Gregg        28,742   12,398   28,764   11,677   32,352   14,657   -1,351
Hardin       17,746    3,359   19,606    2,780   23,806    3,449   -5,970
Harrison     17,512    8,456   18,749    7,151   21,318    7,812   -4,450
Henderson    21,231    6,106   23,650    5,669   28,816    7,048   -6,643
Hunt         21,011    6,671   23,910    6,396   29,135    8,879   -5,916
Jefferson    43,242   44,668   42,862   42,443   47,535   46,022   -2,959
Nacogdoches  13,925    6,465   14,771    6,846   17,359    8,989     -910
Orange       23,366    6,800   25,513    5,735   29,170    6,354   -6,250
Smith        57,331   21,456   58,930   22,300   68,546   29,343   -3,328
Van Zandt    15,794    3,084   18,473    2,799   22,126    3,419   -5,997
Walker       12,140    6,252   12,884    6,091   15,368    7,875   -1,605

As you might imagine this is not friendly territory for Democrats, and it’s getting less so as we go along. These counties are pretty small for the most part, but they contribute a lot of votes to the Republicans’ bottom line. Just since 2012, that gap has grown by more than 50K in the GOP direction. This is the point I’ve been trying to make lately, because while it may seem easy to write off this part of the state, these counties collectively pack a real punch. Look again at that Michael Li chart I embedded in this post about where the vote comes from in Texas. We can either do something to reduce the growing gap we face in the smaller counties, or we can accept the fact that the hill we’re pushing this boulder up gets steeper every cycle.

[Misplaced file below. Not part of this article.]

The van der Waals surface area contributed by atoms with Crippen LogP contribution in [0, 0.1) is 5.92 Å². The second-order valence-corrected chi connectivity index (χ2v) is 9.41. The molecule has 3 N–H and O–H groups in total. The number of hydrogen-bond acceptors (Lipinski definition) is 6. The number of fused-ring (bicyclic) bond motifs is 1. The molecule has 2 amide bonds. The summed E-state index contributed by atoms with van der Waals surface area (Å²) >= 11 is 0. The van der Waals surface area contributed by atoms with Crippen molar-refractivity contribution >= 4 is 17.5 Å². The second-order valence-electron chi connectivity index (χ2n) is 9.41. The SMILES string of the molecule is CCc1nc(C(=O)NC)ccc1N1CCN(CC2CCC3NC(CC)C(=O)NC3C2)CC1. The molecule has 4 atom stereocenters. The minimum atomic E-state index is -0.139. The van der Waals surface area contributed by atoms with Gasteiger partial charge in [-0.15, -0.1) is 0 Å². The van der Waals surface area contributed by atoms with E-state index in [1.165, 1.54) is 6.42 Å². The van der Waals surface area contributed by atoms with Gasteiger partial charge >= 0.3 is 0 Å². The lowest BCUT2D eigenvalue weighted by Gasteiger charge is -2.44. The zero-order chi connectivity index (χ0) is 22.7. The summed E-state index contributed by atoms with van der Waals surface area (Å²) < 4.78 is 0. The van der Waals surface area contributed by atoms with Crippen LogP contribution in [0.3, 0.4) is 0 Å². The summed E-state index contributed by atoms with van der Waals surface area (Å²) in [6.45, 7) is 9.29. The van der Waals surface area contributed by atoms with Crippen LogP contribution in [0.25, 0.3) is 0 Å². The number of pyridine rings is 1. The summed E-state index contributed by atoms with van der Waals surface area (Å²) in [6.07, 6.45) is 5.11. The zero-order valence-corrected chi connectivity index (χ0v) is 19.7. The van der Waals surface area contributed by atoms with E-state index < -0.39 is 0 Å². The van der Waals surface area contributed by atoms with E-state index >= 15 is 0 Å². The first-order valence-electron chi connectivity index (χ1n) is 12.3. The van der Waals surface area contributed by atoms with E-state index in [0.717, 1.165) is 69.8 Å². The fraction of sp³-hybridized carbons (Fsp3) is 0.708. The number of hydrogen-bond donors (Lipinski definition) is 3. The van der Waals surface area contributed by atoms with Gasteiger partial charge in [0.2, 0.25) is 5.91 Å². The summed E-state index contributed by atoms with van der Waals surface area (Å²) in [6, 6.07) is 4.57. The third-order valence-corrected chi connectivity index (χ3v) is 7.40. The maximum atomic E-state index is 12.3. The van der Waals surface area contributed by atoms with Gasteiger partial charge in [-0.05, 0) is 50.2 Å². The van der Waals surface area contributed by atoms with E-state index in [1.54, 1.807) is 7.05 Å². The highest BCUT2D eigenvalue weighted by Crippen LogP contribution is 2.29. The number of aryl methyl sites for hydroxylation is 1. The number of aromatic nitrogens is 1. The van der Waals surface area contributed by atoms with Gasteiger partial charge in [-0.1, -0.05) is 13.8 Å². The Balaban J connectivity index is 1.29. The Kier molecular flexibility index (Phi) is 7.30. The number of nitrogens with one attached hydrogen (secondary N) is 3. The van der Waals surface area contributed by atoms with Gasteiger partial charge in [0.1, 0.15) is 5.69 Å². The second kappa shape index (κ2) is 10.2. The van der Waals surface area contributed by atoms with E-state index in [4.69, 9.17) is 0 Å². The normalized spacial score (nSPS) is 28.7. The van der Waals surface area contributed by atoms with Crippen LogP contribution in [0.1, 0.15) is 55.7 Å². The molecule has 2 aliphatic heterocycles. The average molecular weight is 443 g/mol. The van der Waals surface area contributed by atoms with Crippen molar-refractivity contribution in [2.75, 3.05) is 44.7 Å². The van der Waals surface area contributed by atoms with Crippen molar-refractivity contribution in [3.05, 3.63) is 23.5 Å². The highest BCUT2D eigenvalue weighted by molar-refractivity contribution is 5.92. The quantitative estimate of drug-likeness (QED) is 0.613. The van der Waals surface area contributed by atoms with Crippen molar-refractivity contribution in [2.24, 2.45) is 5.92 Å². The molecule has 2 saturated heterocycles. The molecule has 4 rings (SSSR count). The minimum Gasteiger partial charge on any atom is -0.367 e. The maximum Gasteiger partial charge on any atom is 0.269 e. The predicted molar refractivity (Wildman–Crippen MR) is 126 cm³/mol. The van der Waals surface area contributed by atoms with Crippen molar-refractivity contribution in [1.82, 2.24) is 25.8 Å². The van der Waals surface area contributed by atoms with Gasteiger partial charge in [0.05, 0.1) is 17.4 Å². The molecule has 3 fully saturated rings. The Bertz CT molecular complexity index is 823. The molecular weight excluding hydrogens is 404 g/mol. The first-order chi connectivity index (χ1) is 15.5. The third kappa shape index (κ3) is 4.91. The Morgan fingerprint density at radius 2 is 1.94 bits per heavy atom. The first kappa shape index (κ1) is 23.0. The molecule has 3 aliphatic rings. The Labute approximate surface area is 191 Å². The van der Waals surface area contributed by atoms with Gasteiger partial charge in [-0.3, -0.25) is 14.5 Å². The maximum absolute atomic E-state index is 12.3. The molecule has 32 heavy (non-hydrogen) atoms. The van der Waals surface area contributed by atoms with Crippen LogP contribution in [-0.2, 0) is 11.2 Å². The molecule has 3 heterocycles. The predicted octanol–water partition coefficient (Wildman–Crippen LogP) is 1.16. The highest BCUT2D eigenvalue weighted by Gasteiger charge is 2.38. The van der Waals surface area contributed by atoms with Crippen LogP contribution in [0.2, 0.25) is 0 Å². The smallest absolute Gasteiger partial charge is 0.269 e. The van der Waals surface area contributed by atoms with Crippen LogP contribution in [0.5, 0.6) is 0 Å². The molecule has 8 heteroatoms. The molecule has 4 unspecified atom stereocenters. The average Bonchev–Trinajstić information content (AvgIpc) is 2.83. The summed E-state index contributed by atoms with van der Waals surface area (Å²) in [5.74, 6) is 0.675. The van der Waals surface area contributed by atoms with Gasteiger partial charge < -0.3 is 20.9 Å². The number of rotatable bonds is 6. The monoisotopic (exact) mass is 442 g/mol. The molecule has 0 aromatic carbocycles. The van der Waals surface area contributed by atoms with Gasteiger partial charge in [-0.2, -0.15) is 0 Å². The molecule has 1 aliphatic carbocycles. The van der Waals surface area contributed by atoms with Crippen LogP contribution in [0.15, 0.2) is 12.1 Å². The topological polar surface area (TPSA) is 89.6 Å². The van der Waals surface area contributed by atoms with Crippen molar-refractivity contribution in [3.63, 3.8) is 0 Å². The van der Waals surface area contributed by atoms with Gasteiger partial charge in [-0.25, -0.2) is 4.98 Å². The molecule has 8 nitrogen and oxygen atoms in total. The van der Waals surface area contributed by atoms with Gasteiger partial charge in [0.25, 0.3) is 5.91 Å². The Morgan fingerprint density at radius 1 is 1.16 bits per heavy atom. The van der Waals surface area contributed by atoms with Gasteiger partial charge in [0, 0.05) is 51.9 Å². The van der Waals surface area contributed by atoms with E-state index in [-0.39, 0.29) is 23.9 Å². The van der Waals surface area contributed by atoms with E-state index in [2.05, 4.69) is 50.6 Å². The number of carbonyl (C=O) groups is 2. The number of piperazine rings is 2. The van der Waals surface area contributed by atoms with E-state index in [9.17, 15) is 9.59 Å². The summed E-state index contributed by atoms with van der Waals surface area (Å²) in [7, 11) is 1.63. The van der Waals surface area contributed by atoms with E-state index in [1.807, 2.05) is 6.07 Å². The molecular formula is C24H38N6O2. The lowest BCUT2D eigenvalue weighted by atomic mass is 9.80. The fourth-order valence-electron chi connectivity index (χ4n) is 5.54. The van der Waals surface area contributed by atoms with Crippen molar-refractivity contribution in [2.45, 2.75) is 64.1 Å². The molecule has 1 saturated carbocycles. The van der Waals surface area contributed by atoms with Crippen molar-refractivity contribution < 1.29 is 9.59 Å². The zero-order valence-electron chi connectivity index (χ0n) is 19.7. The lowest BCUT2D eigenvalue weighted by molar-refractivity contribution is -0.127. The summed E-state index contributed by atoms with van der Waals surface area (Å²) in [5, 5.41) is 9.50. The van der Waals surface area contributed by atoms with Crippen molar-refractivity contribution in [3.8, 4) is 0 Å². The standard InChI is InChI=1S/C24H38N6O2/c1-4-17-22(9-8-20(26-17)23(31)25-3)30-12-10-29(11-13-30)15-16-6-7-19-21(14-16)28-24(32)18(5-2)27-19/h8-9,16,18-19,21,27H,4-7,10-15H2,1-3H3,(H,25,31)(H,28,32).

Let me remind you, there are cities and metro areas in these counties. You know that Jefferson County is home to Beaumont, and Smith County is Tyler. Other cities include:

Angelina County – Lufkin
Bowie County – Texarkana
Gregg County – Longview
Harrison County – Marshall
Nacogdoches County – Nacogdoches, home of Stephen F. Austin State University
Walker County – Huntsville, home of Sam Houston State University

I see three avenues to improve performance in this part of the state. One is as I’ve noted several times an effort to organize and build infrastructure in the smaller cities in Texas. We know what we can do in the big urban areas, and the formerly-small towns that are now part of big urban areas – think of places like Katy and Sugar Land – are increasingly strong for Dems. I believe the potential exists in the smaller cities that are not proximate to the big urban areas, and that more effort needs to be made, and more resources provided, to help them reach that potential. It has to be organic to these cities – surely, a helicopter drop of volunteers and/or paid staffers from Houston and Austin would not be received very well. I know the TDP has done some work along these lines, I’m just saying we need to continue it.

Second, there are as noted above universities in some of these towns. Anything we can do to grow the Democratic student groups and help them register and turn out voters is well worth it.

Finally, we can take a page from Stacy Abrams’ playbook and recognize that there’s a substantial Black population in some of these counties, and get to registering and organizing and empowering them in local and state politics. To wit:

Jefferson – 33.7% Black
Harrison – 24.0% Black
Walker – 23.9% Black
Bowie – 23.4% Black
Gregg – 19.9% Black
Smith – 17.9% Black
Nacogdoches – 16.7% Black
Angelina – 14.2% Black

All that is from those Wikipedia pages I linked above. I will freely admit here that I don’t know what is already in place in these counties – maybe we’re already doing all we can. I kind of doubt it, though.

Again, my bottom line is that we make an effort to narrow the gap in these places, or at least keep that gap from growing ever wider, or we make the task we’re already working on in the big counties that much harder. I’m not saying any of this will be easy, but I am saying we can’t shrug it off because it might be hard. This is the choice we face.